It was the most unexpected thing in the world. The man was in evening dress, evening dress in that singularly crumpled state it assumes after the hour of dawn, and above his dishevelled red hair a smallish Gibus had tilted remarkably forward. He opened the door and stood tall and spread, with one vast white glove flung out, as if to display how burst a glove might be, his eyes bright, such wrinkling of brow and mouth as only an experienced actor can produce, and a singular radiance of emotion upon his whole being — an altogether astonishing spectacle.
The bell jangled for a bit, and then gave it up and was silent. For a long, long second everything was quietly attentive. Kipps was amazed to his uttermost; had he had ten times the capacity, he would still have been fully amazed. ‘It’s Chit’low!’ he said at last, standing duster in hand.
But he doubted whether it was not a dream.
‘Tzit!’ gasped that most extraordinary person, still in an incredibly expanded attitude, and then with a slight forward jerk of the starry split glove, ‘Bif!’
He could say no more. The tremendous speech he had had ready vanished from his mind. Kipps stared at his facial changes, vaguely conscious of the truth of the teachings of Nisbet and Lombroso concerning men of genius.
Then suddenly Chitterlow’s features were convulsed, the histrionic fell from him like a garment, and he was weeping. He said something indistinct about ‘Old Kipps! Good old Kipps! Oh, old Kipps!’ and somehow he managed to mix a chuckle and a sob in the most remarkable way. He emerged from somewhere near the middle of his original attitude, a merely lifesize creature. ‘My play, boohoo!’ he sobbed, clutching at his friend’s arm. ‘My play, Kipps! (sob). You know?’
‘Well?’ cried Kipps, with his heart sinking in sympathy. ‘It ain’t —?’
‘No,’ howled Chitterlow. ‘No. It’s a Success! My dear chap! my dear boy! Oh! It’s a — Bu — boohoo! — a Big Success!’ He turned away and wiped streaming tears with the back of his hand. He walked a pace or so and turned. He sat down on one of the specially designed artistic chairs of the Associated Booksellers’ Trading Union and produced an exiguous lady’s handkerchief, extraordinarily belaced. He choked. ‘My play,’ and covered his face here and there.
He made an unsuccessful effort to control himself, and shrank for a space to the dimensions of a small and pathetic creature. His great nose suddenly came through a careless place in the handkerchief.
I’m knocked,’ he said in a muffled voice, and so remained for a space — wonderful — veiled.
He made a gallant effort to wipe his tears away. ‘I had to tell you,’ he said, gulping.
‘Be all right in a minute,’ he added, ‘Calm!’ and sat still —
Kipps stared in commiseration of such success. Then he heard footsteps, and went quickly to the house doorway. ‘Jest a minute,’ he said. ‘Don’t go in the shop, Ann, for a minute. It’s Chitterlow. He’s a bit essited. But he’ll be better in a minute. It’s knocked him over a bit. You see’— his voice sank to a hushed note as one who announces death —’‘e’s made a success with his play.’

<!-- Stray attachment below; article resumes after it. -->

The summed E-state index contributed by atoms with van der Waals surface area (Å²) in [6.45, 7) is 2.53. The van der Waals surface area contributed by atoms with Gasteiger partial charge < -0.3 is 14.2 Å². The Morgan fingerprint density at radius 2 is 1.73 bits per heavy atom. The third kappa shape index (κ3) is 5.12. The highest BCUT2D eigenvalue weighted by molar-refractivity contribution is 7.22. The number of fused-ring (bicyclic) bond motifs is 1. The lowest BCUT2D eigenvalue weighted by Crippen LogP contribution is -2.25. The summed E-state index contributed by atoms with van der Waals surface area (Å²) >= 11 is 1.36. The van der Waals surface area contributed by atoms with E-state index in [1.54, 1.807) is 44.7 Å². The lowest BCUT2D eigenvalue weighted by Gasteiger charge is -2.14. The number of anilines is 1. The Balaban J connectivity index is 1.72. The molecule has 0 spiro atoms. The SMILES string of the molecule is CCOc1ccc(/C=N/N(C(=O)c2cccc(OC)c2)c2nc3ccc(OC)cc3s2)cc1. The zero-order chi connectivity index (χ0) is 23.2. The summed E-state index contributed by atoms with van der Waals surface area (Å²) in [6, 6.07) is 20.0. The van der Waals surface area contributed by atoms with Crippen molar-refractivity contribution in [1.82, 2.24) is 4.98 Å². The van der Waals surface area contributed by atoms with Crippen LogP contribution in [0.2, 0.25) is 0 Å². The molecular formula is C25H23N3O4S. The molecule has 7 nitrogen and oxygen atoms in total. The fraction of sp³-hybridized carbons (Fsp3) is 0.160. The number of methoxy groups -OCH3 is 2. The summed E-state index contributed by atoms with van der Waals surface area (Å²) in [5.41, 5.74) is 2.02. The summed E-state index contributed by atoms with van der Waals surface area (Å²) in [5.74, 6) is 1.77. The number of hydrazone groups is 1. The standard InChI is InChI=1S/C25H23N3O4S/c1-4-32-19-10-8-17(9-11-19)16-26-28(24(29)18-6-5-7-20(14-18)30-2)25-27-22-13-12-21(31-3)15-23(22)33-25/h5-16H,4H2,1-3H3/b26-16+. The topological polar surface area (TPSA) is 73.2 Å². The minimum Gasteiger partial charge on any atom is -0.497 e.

He pushed her back, lest she should see the scandal of another male’s tears . . .
Soon Chitterlow felt better, but for a little while his manner was even alarmingly subdued. ‘I had to come and tell you,’ he said. ‘I had to astonish some one. Muriel — she’ll be first-rate, of course. But she’s over at Dymchurch.’ He blew his nose with enormous noise, and emerged instantly, a merely garrulous optimist.
‘I expect she’ll be precious glad.’
‘She doesn’t know yet, my dear boy. She’s at Dymchurch — with a friend. She’s seen some of my first nights before . . . Better out of it . . . I’m going to her now. I’ve been up all night — talking to the Boys and all that. I’m a bit off it just for a bit. But — it Knocked ’em. It Knocked everybody.’
He stared at the floor and went on in a monotone. ‘They laughed a bit at the beginning — but nothing like a settled laugh — not until the second act — you know — the chap with the beetle down his neck. Little Chisholme did that bit to rights. Than they began — to rights.’ His voice warmed and increased. ‘Laughing! It made me laugh! We jumped ’em into the third act before they had time to cool. Everybody was on it. I never saw a first night go so fast. Laugh, laugh, laugh, LAUGH, LAUGH, LAUGH’ (he howled the last repetition with stupendous violence). ‘Everything they laughed at. They laughed at things that we hadn’t meant to be funny — not for one moment. Bif! Bizz! Curtain. A Fair Knock Out! — I went on — but I didn’t say a word. Chisholme did the patter. Shouting! It was like walking under Niagara — going across that stage. It was like never having seen an audience before —